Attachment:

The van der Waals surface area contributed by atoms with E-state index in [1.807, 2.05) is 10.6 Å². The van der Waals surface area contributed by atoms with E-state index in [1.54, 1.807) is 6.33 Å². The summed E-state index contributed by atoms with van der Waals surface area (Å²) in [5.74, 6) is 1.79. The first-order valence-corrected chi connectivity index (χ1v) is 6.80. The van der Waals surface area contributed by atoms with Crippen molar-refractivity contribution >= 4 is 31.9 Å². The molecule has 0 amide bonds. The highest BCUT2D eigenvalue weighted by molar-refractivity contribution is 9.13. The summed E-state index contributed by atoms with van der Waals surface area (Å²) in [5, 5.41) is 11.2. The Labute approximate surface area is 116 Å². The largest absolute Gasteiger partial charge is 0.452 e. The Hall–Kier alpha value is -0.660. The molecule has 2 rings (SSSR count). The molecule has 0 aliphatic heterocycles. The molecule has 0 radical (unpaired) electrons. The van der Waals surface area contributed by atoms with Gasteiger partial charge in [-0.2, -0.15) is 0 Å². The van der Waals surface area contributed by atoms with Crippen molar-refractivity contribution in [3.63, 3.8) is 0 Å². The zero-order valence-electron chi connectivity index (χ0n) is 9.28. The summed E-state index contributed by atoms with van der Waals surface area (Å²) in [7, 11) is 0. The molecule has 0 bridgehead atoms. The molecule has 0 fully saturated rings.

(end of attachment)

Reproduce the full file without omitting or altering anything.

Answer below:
The van der Waals surface area contributed by atoms with E-state index in [1.807, 2.05) is 10.6 Å². The van der Waals surface area contributed by atoms with E-state index in [1.54, 1.807) is 6.33 Å². The summed E-state index contributed by atoms with van der Waals surface area (Å²) in [5.74, 6) is 1.79. The first-order valence-corrected chi connectivity index (χ1v) is 6.80. The van der Waals surface area contributed by atoms with Crippen molar-refractivity contribution >= 4 is 31.9 Å². The molecule has 0 amide bonds. The highest BCUT2D eigenvalue weighted by molar-refractivity contribution is 9.13. The summed E-state index contributed by atoms with van der Waals surface area (Å²) in [5, 5.41) is 11.2. The Labute approximate surface area is 116 Å². The largest absolute Gasteiger partial charge is 0.452 e. The Hall–Kier alpha value is -0.660. The molecule has 2 rings (SSSR count). The molecule has 0 aliphatic heterocycles. The molecule has 0 radical (unpaired) electrons. The van der Waals surface area contributed by atoms with Gasteiger partial charge in [-0.2, -0.15) is 0 Å². The van der Waals surface area contributed by atoms with Crippen molar-refractivity contribution in [3.63, 3.8) is 0 Å². The zero-order valence-electron chi connectivity index (χ0n) is 9.28. The summed E-state index contributed by atoms with van der Waals surface area (Å²) in [7, 11) is 0. The molecule has 0 bridgehead atoms. The molecule has 0 fully saturated rings.